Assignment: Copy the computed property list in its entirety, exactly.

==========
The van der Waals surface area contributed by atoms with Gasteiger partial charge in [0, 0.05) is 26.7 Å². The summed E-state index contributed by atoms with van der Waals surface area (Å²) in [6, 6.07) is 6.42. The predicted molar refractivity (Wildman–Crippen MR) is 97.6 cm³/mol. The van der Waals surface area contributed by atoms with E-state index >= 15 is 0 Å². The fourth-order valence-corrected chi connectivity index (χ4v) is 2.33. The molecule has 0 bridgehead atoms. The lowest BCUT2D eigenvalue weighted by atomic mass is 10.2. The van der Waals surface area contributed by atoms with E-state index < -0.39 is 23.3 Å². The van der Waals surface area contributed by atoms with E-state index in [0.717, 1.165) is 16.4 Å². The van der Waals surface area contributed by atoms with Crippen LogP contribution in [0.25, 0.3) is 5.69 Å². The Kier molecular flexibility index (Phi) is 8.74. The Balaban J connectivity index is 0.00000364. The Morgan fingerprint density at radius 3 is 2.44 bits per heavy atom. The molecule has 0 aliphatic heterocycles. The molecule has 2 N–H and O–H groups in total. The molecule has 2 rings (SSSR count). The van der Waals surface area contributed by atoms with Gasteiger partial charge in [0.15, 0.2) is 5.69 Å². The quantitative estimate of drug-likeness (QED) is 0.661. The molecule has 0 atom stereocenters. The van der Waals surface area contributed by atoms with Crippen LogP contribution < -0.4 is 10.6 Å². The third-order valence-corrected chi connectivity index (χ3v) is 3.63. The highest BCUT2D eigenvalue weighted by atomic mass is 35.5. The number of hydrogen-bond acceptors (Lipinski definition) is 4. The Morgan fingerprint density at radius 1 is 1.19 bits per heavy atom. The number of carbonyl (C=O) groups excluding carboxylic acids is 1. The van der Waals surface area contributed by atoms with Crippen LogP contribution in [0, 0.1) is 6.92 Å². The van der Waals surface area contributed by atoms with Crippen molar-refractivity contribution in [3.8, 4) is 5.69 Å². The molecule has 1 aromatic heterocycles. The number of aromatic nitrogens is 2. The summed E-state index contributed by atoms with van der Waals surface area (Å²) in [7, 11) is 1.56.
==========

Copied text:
The van der Waals surface area contributed by atoms with Gasteiger partial charge in [0, 0.05) is 26.7 Å². The summed E-state index contributed by atoms with van der Waals surface area (Å²) in [6, 6.07) is 6.42. The predicted molar refractivity (Wildman–Crippen MR) is 97.6 cm³/mol. The van der Waals surface area contributed by atoms with E-state index >= 15 is 0 Å². The fourth-order valence-corrected chi connectivity index (χ4v) is 2.33. The molecule has 0 bridgehead atoms. The lowest BCUT2D eigenvalue weighted by atomic mass is 10.2. The van der Waals surface area contributed by atoms with E-state index < -0.39 is 23.3 Å². The van der Waals surface area contributed by atoms with E-state index in [0.717, 1.165) is 16.4 Å². The van der Waals surface area contributed by atoms with Crippen LogP contribution in [0.25, 0.3) is 5.69 Å². The Kier molecular flexibility index (Phi) is 8.74. The Balaban J connectivity index is 0.00000364. The Morgan fingerprint density at radius 3 is 2.44 bits per heavy atom. The molecule has 0 aliphatic heterocycles. The molecule has 2 N–H and O–H groups in total. The molecule has 2 rings (SSSR count). The van der Waals surface area contributed by atoms with Gasteiger partial charge in [0.15, 0.2) is 5.69 Å². The quantitative estimate of drug-likeness (QED) is 0.661. The molecule has 0 atom stereocenters. The van der Waals surface area contributed by atoms with Crippen LogP contribution < -0.4 is 10.6 Å². The third-order valence-corrected chi connectivity index (χ3v) is 3.63. The highest BCUT2D eigenvalue weighted by atomic mass is 35.5. The number of hydrogen-bond acceptors (Lipinski definition) is 4. The Morgan fingerprint density at radius 1 is 1.19 bits per heavy atom. The number of carbonyl (C=O) groups excluding carboxylic acids is 1. The van der Waals surface area contributed by atoms with Crippen LogP contribution in [0, 0.1) is 6.92 Å². The van der Waals surface area contributed by atoms with Crippen molar-refractivity contribution in [3.8, 4) is 5.69 Å². The molecule has 1 aromatic heterocycles. The number of aromatic nitrogens is 2. The summed E-state index contributed by atoms with van der Waals surface area (Å²) in [7, 11) is 1.56.